Coloring Book Celebrates Mathematical Beauty of Nature with Hand-Drawn Golden Ratio Illustrations

By Kristine Mitchell on April 1, 2016 Rafael Araujo’s hand-drawn Golden Ratio illustrations are a beautiful fusion of art with science. For the past 40 years, the Venezuelan architect and illustrator has been perfecting his amazing drawings that are all connected by this common theme. Armed with nothing but a pencil, compass, ruler, and protractor he creates drawings that depict the mathematical brilliance of the natural world, and has recently begun to compile renditions of his best work into an adult coloring book that seeks to reconnect humans with nature. Araujo’s illustrations revolve around intelligent patterns of growth that are ruled by the Golden Ratio. This special number, commonly annotated with the Greek letter Phi (?), is equal to 1.618 and can be seen in all sorts of natural spirals, sequences, and proportions. “Phyllotaxis” is the name given for the tendency of organic things to grow in spiral patterns and…

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Two Artists Set Sail in a Pair of Floating Art and Photography Studios

By Kelly Richman-Abdou on February 15, 2018 Today, many creatives opt to abandon the confines of traditional workspaces in order to produce work on-the-go. From pop-up art studios to portable photography labs, this trend has resulted in both an abundance of experimental spaces and a surge in new technologies. Taking both of these approaches on board, artists Claudius Schulze and Maciej Markowiczhave created 2BOATS, a “floating photographic platform” that puts a creative twist on travel. The 2BOATS project revolves around a unique pair of water vessels. Intended to house the artists as they travel around Europe, each boat is much more than meets the eye. The first was dreamt up by Schulze and resembles a rustic houseboat. It serves as a hammock-equipped hub for artists to discuss “vision, formation, creation and the environment,” hold workshops, and view Schulze’s eclectic body of work. The second boat, Obscuraboat, was designed by Markowicz. Known as a “moving camera,” this…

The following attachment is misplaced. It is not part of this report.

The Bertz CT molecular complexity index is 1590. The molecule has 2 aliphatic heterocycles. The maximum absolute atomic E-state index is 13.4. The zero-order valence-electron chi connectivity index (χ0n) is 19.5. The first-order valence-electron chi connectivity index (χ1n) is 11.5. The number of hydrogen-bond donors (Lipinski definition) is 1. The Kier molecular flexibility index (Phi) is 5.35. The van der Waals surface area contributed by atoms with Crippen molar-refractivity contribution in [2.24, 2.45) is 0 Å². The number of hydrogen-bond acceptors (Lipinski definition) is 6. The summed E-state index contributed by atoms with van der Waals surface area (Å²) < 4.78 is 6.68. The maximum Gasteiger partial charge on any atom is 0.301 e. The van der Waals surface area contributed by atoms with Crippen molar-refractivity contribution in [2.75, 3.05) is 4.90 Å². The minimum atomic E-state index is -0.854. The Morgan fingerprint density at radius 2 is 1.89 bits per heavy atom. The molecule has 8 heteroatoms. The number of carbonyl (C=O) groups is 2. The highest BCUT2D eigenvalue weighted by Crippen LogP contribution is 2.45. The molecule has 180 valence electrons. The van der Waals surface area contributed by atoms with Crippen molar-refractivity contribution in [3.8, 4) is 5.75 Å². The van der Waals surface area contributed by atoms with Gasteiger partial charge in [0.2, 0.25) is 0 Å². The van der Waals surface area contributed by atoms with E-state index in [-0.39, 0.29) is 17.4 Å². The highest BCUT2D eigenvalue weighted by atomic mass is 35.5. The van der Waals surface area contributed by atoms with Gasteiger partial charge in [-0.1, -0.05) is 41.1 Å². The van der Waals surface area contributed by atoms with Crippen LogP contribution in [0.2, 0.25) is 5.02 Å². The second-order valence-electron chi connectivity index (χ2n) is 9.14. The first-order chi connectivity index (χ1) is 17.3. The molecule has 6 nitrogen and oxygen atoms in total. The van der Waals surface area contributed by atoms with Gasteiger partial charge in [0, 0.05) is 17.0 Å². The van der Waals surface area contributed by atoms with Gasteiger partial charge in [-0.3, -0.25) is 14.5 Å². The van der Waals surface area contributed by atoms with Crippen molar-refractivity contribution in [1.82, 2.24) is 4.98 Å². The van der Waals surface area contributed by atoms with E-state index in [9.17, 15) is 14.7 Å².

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Artist Paints Creatures She Sees Around Her Due To Pareidolia (34 Pics)

By​ Hidreley Do you remember how you used to look at the clouds in the sky as a child and your imagination projected animals and various scenes of life? This phenomenon is called Pareidolia, which scientifically means the tendency to perceive a specific, and in a lot of cases meaningful images in completely random or ambiguous visual patterns (here you can find a list of 50 Times People Experienced Pareidolia In The Most Unexpected Places). Even though this phenomenon is more common among children, some people retain the ability to see this in their adulthood, perceiving a pattern that isn't actually there. Their brains form images from details of real objects. For example, when these people see a cloud that makes them think of a cute kitty. Or if they look at the carpet, its shape might perhaps form a battlefield for them. However, many artists who experience this phenomenon…

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We’re Not Gluten Intolerant, We’re Glyphosate Intolerant

Study blames Roundup herbicide for gluten intolerance and celiac disease epidemic “Celiac disease, and, more generally, gluten intolerance, is a growing problem worldwide, but especially in North America and Europe, where an estimated 5% of the population now suffers from it,” researchers wrote in a meta-analysis of nearly 300 studies. “Here, we propose that glyphosate, the active ingredient in the herbicide, Roundup®, is the most important causal factor in this epidemic,” they add. The study, published in the journal Interdisciplinary Toxicology in 2013, was completely ignored by the media except for Mother Earth News and The Healthy Home Economist. Now that glyphosate is getting the attention it deserves, being named as the culprit in a $280 million cancer lawsuit and labeled as a carcinogen by the World Health Organization and the state of California, it may be time to look at the chemical’s role in a related disease: The symptoms…